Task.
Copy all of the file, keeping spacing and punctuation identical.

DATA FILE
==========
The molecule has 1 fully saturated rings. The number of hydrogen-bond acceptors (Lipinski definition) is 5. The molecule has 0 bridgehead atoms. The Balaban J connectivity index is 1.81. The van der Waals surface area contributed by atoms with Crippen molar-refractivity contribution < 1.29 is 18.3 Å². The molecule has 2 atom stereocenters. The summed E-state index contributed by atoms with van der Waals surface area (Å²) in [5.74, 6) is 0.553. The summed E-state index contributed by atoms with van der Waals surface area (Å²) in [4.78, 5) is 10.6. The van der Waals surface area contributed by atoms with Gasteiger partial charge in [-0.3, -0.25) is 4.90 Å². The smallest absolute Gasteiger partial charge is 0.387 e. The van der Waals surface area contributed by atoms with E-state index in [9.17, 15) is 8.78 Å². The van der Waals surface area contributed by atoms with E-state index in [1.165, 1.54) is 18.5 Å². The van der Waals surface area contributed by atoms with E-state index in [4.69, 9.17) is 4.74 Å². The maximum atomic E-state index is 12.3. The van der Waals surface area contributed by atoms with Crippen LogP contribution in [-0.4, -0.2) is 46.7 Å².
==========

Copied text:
The molecule has 1 fully saturated rings. The number of hydrogen-bond acceptors (Lipinski definition) is 5. The molecule has 0 bridgehead atoms. The Balaban J connectivity index is 1.81. The van der Waals surface area contributed by atoms with Crippen molar-refractivity contribution < 1.29 is 18.3 Å². The molecule has 2 atom stereocenters. The summed E-state index contributed by atoms with van der Waals surface area (Å²) in [5.74, 6) is 0.553. The summed E-state index contributed by atoms with van der Waals surface area (Å²) in [4.78, 5) is 10.6. The van der Waals surface area contributed by atoms with Gasteiger partial charge in [-0.3, -0.25) is 4.90 Å². The smallest absolute Gasteiger partial charge is 0.387 e. The van der Waals surface area contributed by atoms with E-state index in [9.17, 15) is 8.78 Å². The van der Waals surface area contributed by atoms with E-state index in [1.165, 1.54) is 18.5 Å². The van der Waals surface area contributed by atoms with E-state index in [4.69, 9.17) is 4.74 Å². The maximum atomic E-state index is 12.3. The van der Waals surface area contributed by atoms with Crippen LogP contribution in [-0.4, -0.2) is 46.7 Å².